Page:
The Festival de Cannes showed the suffering of two complicated love stories with Maïwenn’s Mon Roi (My King) and Carol by Todd Haynes.
Mon Roi (My King)
Maïwenn (France) – 2h10
For a woman, the one who should be a prince charming sometimes becomes a despotic king who reigns over her senses and soul.
With Mon Roi, Maïwenn shows the life of a couple, a singular intimacy with its own hypnotic trance staging the two protagonists’s more intimate anguishes. Enough to feed memories of consuming passion when life has changed.
A beautiful and destructive passion
A lawyer, Tony (Emmanuelle Bercot) suffered a serious ski fall. While she is fighting to regain health in a rehabilitation center, she recalls through flashbacks her tumultuous love story with Giorgio (Vincent Cassel). After the exhilaration of the beginning, the magnetic love crook makes her live a beautiful and destructive passion that consumes her slowly during several years.
Ruin of self-esteem
At the same time that Tony is rebuilding her body, she is renewing her spirits by reliving and decrypting the chaotic history of her relationship that gave birth to a child. The actors’ performance – often playing climactic scenes – is great: all passion is extreme. Tony – of course – has a flaw in her, an injury that makes her an easy victim of Giorgio’s perversity and machoism, he who has a greater one, and ruins Tony’s self-esteem to kind of taking revenge.
A cinema child
Maïwenn made her first big screen appearance in 1983 in L’Eté Meurtrier where she was playing Isabelle Adjani’s role when a child. Luc Besson’s wife, she will be his blue Diva in The Fifth Element. Behind the camera, Maïwenn filmed Pardonnez-moi in 2006 that earned her two nominations at César. Then with Polisse, in Competition at Cannes in 2011, she won the Jury Prize.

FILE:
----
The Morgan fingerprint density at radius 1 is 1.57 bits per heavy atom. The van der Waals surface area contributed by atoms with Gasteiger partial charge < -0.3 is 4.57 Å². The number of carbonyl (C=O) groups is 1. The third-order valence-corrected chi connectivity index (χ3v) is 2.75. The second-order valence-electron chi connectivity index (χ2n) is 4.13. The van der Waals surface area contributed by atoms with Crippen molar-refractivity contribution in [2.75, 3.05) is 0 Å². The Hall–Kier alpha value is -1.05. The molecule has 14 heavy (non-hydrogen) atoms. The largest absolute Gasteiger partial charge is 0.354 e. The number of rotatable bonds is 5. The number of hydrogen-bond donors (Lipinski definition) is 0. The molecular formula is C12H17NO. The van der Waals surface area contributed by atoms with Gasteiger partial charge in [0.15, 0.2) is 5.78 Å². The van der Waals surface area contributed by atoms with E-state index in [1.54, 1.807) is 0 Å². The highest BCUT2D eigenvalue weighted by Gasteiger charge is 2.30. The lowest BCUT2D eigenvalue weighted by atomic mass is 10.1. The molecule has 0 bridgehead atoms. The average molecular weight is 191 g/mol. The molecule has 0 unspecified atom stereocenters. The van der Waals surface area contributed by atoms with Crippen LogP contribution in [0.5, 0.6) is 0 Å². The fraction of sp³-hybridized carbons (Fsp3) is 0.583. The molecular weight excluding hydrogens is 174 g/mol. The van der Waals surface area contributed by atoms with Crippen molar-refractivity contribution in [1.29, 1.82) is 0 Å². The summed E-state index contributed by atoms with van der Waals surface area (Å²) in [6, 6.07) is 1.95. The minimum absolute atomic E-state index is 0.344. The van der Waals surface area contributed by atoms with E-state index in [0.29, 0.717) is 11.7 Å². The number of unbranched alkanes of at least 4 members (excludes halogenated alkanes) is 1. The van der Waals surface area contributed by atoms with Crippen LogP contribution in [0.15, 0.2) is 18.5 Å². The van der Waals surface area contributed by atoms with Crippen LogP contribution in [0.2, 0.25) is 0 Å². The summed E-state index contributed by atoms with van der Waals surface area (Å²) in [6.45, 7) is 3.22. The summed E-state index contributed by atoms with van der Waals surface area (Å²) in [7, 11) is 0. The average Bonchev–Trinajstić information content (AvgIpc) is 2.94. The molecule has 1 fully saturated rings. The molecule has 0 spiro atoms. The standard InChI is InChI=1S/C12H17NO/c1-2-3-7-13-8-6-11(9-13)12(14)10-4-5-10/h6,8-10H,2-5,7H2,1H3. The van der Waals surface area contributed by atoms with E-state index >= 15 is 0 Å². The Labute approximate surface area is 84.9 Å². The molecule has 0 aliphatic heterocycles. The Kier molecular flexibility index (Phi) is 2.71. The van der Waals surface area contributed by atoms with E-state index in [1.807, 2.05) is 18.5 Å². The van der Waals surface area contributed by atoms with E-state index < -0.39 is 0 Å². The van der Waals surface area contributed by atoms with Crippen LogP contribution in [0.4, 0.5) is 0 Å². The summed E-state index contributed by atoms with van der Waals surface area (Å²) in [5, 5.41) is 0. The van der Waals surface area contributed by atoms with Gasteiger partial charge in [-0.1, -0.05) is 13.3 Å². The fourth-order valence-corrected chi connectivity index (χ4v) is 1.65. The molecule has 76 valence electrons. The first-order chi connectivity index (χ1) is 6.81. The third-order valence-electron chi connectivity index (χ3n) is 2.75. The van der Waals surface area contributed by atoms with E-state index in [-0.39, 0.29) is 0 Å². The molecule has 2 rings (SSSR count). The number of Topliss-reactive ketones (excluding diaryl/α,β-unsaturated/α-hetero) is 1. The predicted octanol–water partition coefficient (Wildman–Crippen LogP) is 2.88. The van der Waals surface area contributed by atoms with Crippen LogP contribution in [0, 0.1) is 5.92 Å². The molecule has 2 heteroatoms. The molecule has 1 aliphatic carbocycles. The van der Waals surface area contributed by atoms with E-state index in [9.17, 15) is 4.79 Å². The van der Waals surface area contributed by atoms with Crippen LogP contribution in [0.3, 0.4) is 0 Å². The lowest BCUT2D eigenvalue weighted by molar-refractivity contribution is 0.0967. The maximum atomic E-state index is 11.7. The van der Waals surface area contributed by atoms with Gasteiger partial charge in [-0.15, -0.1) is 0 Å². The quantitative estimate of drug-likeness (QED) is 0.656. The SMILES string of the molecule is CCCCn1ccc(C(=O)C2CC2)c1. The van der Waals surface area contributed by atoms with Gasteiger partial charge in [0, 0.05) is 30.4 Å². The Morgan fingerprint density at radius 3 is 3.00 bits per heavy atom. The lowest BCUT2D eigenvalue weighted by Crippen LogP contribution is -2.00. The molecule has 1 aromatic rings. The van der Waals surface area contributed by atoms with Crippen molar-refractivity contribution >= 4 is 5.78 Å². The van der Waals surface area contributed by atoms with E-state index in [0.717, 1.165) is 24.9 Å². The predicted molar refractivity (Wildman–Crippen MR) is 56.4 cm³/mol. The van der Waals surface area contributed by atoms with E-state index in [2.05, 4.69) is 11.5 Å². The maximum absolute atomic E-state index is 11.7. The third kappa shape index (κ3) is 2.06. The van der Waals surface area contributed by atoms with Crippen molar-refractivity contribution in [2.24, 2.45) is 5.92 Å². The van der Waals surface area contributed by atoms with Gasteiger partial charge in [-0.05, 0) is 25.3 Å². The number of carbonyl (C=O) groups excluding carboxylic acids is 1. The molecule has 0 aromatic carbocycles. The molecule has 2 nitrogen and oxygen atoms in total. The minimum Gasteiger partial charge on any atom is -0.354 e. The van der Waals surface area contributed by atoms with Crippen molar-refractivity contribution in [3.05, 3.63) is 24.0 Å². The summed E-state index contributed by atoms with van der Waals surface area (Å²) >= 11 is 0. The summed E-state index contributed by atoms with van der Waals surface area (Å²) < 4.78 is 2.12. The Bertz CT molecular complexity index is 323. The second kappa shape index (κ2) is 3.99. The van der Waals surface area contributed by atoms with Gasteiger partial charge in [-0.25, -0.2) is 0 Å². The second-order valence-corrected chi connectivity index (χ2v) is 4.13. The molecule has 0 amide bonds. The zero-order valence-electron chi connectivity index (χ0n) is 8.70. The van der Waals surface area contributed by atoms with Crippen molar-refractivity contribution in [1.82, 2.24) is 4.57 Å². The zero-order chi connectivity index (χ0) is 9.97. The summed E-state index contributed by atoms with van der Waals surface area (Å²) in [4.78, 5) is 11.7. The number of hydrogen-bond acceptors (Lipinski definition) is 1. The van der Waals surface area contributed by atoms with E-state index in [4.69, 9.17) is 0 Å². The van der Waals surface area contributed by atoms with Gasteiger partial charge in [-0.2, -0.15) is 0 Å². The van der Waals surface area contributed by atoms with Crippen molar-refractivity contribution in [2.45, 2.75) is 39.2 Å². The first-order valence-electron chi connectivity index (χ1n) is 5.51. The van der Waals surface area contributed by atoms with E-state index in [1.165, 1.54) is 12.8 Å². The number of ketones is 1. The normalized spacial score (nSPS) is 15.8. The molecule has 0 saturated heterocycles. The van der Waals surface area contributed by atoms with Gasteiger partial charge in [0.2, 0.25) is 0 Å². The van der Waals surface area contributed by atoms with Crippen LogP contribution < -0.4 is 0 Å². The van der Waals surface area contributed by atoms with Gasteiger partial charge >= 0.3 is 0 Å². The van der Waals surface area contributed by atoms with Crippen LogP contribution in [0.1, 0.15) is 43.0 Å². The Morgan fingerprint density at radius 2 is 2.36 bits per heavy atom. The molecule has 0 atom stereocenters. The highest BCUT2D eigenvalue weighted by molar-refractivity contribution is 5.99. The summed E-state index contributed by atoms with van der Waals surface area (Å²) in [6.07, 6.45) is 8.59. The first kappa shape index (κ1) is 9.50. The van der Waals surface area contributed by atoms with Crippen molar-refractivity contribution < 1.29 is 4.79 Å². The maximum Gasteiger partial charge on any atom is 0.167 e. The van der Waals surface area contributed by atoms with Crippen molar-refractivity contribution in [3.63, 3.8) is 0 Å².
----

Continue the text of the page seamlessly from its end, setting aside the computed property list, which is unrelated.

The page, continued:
Todd Haynes (USA) – 1h58
Carol takes us into a compelling, intense but quiet relationship between two women from different social backgrounds in New York in 1953.
On the eve of Christmas, Therese (Rooney Mara), a young saleswoman at the Frankenberg department store, meets Carol (Cate Blanchett), a sensual, attractive woman who embodies the quintessence of chic. Their mutual attraction is immediate and the two women will develop an intense loving relationship despite social conventions.
Love fallen from space
Therese, looking like a frightened little girl, is fascinated by this “grande dame” who has a daughter but is divorcing. Carol finds Therese “fallen from space”, full of surprise. To love at first sight at the beginning quickly succeeds an intense love relationship that will deepen during a getaway by car to Chicago before Carol’s problems caught up with them and break the romance.
An excellent film without sound or fury
Cate Blanchett makes a performance, playing to perfection this single woman, falling apart before she meets Therese, torn between her daughter’s happiness and future and her inner nature. Todd Hayes has staged the visual context of the time and uses of shots with admirable sharpness and framing, sometimes even offering a poetic view and close-ups to express the characters’ intimacy. A classic of the camera!
Carol is a great movie without sound or fury, addressing the theme of universal love through the relationship of two women, expressing a positive note: true love triumph barriers and classes.
The film, written by the screenwriter Phyllis Nagy, is an adaptation from Carol, Patricia Highsmith‘s novel published in 1952, a time when the society had to follow a single model.
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